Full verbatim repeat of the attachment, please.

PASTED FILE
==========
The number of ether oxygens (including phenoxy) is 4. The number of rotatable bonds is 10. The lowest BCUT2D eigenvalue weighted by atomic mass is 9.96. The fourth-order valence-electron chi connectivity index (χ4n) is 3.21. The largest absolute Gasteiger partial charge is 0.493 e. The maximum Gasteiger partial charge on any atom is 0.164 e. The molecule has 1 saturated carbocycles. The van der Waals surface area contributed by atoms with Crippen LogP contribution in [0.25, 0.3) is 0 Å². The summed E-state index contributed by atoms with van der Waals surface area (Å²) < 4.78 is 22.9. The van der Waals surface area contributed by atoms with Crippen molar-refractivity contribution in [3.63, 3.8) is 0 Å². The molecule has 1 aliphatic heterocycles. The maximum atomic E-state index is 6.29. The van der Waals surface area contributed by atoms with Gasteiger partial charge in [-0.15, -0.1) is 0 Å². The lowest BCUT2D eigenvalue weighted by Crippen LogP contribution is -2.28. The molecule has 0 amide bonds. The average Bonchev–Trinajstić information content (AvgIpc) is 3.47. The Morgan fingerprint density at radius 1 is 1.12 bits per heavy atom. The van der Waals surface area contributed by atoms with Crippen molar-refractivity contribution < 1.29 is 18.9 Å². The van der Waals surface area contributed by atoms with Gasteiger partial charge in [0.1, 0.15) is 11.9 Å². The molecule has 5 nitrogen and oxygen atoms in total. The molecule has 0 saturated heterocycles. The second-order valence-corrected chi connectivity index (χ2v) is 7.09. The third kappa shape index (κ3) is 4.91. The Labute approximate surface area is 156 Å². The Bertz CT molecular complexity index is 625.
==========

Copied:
The number of ether oxygens (including phenoxy) is 4. The number of rotatable bonds is 10. The lowest BCUT2D eigenvalue weighted by atomic mass is 9.96. The fourth-order valence-electron chi connectivity index (χ4n) is 3.21. The largest absolute Gasteiger partial charge is 0.493 e. The maximum Gasteiger partial charge on any atom is 0.164 e. The molecule has 1 saturated carbocycles. The van der Waals surface area contributed by atoms with Crippen LogP contribution in [0.25, 0.3) is 0 Å². The summed E-state index contributed by atoms with van der Waals surface area (Å²) < 4.78 is 22.9. The van der Waals surface area contributed by atoms with Crippen molar-refractivity contribution in [3.63, 3.8) is 0 Å². The molecule has 1 aliphatic heterocycles. The maximum atomic E-state index is 6.29. The van der Waals surface area contributed by atoms with Gasteiger partial charge in [-0.15, -0.1) is 0 Å². The lowest BCUT2D eigenvalue weighted by Crippen LogP contribution is -2.28. The molecule has 0 amide bonds. The average Bonchev–Trinajstić information content (AvgIpc) is 3.47. The Morgan fingerprint density at radius 1 is 1.12 bits per heavy atom. The van der Waals surface area contributed by atoms with Crippen molar-refractivity contribution < 1.29 is 18.9 Å². The van der Waals surface area contributed by atoms with Gasteiger partial charge in [0.1, 0.15) is 11.9 Å². The molecule has 5 nitrogen and oxygen atoms in total. The molecule has 0 saturated heterocycles. The second-order valence-corrected chi connectivity index (χ2v) is 7.09. The third kappa shape index (κ3) is 4.91. The Labute approximate surface area is 156 Å². The Bertz CT molecular complexity index is 625.